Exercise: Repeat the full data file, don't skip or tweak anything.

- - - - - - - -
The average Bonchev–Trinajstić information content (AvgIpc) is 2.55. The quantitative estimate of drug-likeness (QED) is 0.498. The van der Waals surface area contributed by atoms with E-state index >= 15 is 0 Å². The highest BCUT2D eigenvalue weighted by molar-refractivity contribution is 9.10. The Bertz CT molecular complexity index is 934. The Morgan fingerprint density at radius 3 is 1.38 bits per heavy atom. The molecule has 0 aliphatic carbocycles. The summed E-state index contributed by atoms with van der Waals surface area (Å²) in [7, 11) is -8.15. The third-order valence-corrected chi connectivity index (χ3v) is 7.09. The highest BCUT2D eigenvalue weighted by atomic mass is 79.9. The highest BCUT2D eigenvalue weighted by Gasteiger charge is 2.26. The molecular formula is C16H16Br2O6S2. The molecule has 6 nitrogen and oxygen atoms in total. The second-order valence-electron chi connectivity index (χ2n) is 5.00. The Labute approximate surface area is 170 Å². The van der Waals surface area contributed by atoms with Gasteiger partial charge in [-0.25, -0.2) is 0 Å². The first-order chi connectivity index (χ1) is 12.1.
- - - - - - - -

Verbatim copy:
The average Bonchev–Trinajstić information content (AvgIpc) is 2.55. The quantitative estimate of drug-likeness (QED) is 0.498. The van der Waals surface area contributed by atoms with E-state index >= 15 is 0 Å². The highest BCUT2D eigenvalue weighted by molar-refractivity contribution is 9.10. The Bertz CT molecular complexity index is 934. The Morgan fingerprint density at radius 3 is 1.38 bits per heavy atom. The molecule has 0 aliphatic carbocycles. The summed E-state index contributed by atoms with van der Waals surface area (Å²) in [7, 11) is -8.15. The third-order valence-corrected chi connectivity index (χ3v) is 7.09. The highest BCUT2D eigenvalue weighted by atomic mass is 79.9. The highest BCUT2D eigenvalue weighted by Gasteiger charge is 2.26. The molecular formula is C16H16Br2O6S2. The molecule has 6 nitrogen and oxygen atoms in total. The second-order valence-electron chi connectivity index (χ2n) is 5.00. The Labute approximate surface area is 170 Å². The van der Waals surface area contributed by atoms with Gasteiger partial charge in [-0.25, -0.2) is 0 Å². The first-order chi connectivity index (χ1) is 12.1.